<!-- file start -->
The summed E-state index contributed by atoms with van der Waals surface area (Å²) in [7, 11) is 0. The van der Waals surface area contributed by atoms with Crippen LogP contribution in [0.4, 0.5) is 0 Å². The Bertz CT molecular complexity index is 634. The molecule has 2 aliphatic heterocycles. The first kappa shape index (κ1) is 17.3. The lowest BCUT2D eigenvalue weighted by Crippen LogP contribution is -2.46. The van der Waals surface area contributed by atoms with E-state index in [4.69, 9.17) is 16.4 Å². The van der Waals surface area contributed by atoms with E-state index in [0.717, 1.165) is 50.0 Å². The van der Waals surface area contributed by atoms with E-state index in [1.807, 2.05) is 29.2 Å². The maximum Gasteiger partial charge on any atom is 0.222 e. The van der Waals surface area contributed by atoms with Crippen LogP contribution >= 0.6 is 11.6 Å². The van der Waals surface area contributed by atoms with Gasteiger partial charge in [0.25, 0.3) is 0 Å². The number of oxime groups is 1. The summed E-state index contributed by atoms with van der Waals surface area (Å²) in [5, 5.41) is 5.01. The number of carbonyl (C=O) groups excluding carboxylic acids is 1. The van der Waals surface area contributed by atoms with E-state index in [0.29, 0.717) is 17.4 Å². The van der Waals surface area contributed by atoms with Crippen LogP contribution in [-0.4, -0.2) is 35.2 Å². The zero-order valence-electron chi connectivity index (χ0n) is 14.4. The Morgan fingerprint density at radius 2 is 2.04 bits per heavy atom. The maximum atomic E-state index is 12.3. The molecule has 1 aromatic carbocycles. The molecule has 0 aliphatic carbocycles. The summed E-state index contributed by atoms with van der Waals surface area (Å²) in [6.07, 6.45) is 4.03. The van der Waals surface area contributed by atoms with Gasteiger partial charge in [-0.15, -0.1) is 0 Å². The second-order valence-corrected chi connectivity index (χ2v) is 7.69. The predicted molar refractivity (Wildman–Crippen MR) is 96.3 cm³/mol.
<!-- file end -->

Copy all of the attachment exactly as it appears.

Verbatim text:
The summed E-state index contributed by atoms with van der Waals surface area (Å²) in [7, 11) is 0. The van der Waals surface area contributed by atoms with Crippen LogP contribution in [0.4, 0.5) is 0 Å². The Bertz CT molecular complexity index is 634. The molecule has 2 aliphatic heterocycles. The first kappa shape index (κ1) is 17.3. The lowest BCUT2D eigenvalue weighted by Crippen LogP contribution is -2.46. The van der Waals surface area contributed by atoms with E-state index in [4.69, 9.17) is 16.4 Å². The van der Waals surface area contributed by atoms with E-state index in [0.717, 1.165) is 50.0 Å². The van der Waals surface area contributed by atoms with E-state index in [1.807, 2.05) is 29.2 Å². The maximum Gasteiger partial charge on any atom is 0.222 e. The van der Waals surface area contributed by atoms with Crippen LogP contribution >= 0.6 is 11.6 Å². The van der Waals surface area contributed by atoms with Gasteiger partial charge in [0.25, 0.3) is 0 Å². The number of oxime groups is 1. The summed E-state index contributed by atoms with van der Waals surface area (Å²) in [5, 5.41) is 5.01. The number of carbonyl (C=O) groups excluding carboxylic acids is 1. The van der Waals surface area contributed by atoms with E-state index in [0.29, 0.717) is 17.4 Å². The van der Waals surface area contributed by atoms with Crippen LogP contribution in [-0.4, -0.2) is 35.2 Å². The zero-order valence-electron chi connectivity index (χ0n) is 14.4. The Morgan fingerprint density at radius 2 is 2.04 bits per heavy atom. The maximum atomic E-state index is 12.3. The molecule has 1 aromatic carbocycles. The molecule has 0 aliphatic carbocycles. The summed E-state index contributed by atoms with van der Waals surface area (Å²) in [6.07, 6.45) is 4.03. The van der Waals surface area contributed by atoms with Gasteiger partial charge in [-0.15, -0.1) is 0 Å². The second-order valence-corrected chi connectivity index (χ2v) is 7.69. The predicted molar refractivity (Wildman–Crippen MR) is 96.3 cm³/mol.